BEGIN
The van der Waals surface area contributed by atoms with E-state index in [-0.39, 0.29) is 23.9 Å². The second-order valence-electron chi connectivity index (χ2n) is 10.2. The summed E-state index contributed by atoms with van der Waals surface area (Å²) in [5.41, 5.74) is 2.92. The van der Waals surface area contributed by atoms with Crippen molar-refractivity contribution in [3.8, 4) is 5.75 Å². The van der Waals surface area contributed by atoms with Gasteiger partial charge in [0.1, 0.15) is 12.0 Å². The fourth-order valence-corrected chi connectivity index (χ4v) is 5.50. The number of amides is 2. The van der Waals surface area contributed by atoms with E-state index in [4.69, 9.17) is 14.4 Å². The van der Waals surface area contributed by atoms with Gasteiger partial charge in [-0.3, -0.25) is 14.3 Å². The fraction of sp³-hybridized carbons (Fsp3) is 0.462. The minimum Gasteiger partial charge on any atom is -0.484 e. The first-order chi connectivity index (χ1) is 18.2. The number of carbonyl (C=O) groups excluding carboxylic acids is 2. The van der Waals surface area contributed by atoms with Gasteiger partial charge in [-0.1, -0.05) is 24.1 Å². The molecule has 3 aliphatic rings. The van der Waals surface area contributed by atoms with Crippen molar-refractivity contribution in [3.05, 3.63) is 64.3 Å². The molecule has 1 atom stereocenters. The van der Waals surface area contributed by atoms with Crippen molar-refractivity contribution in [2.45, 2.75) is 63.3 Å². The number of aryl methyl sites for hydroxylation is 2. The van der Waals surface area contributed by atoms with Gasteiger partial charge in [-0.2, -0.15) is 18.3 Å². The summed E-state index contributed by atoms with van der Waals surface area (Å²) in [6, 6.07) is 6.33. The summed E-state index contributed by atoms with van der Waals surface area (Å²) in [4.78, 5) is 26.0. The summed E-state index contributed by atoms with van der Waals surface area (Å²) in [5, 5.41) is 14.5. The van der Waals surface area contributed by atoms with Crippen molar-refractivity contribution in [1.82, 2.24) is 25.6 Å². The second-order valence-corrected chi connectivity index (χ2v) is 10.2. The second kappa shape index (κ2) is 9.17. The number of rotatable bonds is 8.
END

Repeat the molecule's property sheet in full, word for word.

The van der Waals surface area contributed by atoms with E-state index in [-0.39, 0.29) is 23.9 Å². The second-order valence-electron chi connectivity index (χ2n) is 10.2. The summed E-state index contributed by atoms with van der Waals surface area (Å²) in [5.41, 5.74) is 2.92. The van der Waals surface area contributed by atoms with Crippen molar-refractivity contribution in [3.8, 4) is 5.75 Å². The van der Waals surface area contributed by atoms with Gasteiger partial charge in [0.1, 0.15) is 12.0 Å². The fourth-order valence-corrected chi connectivity index (χ4v) is 5.50. The number of amides is 2. The van der Waals surface area contributed by atoms with E-state index in [4.69, 9.17) is 14.4 Å². The van der Waals surface area contributed by atoms with Gasteiger partial charge in [-0.3, -0.25) is 14.3 Å². The fraction of sp³-hybridized carbons (Fsp3) is 0.462. The minimum Gasteiger partial charge on any atom is -0.484 e. The first-order chi connectivity index (χ1) is 18.2. The number of carbonyl (C=O) groups excluding carboxylic acids is 2. The van der Waals surface area contributed by atoms with Gasteiger partial charge in [-0.1, -0.05) is 24.1 Å². The molecule has 3 aliphatic rings. The van der Waals surface area contributed by atoms with Crippen molar-refractivity contribution in [3.05, 3.63) is 64.3 Å². The molecule has 1 atom stereocenters. The van der Waals surface area contributed by atoms with Crippen molar-refractivity contribution in [2.45, 2.75) is 63.3 Å². The number of aryl methyl sites for hydroxylation is 2. The van der Waals surface area contributed by atoms with Gasteiger partial charge in [-0.2, -0.15) is 18.3 Å². The summed E-state index contributed by atoms with van der Waals surface area (Å²) in [6, 6.07) is 6.33. The summed E-state index contributed by atoms with van der Waals surface area (Å²) in [4.78, 5) is 26.0. The summed E-state index contributed by atoms with van der Waals surface area (Å²) in [5, 5.41) is 14.5. The van der Waals surface area contributed by atoms with Crippen molar-refractivity contribution in [1.82, 2.24) is 25.6 Å². The second-order valence-corrected chi connectivity index (χ2v) is 10.2. The second kappa shape index (κ2) is 9.17. The number of rotatable bonds is 8.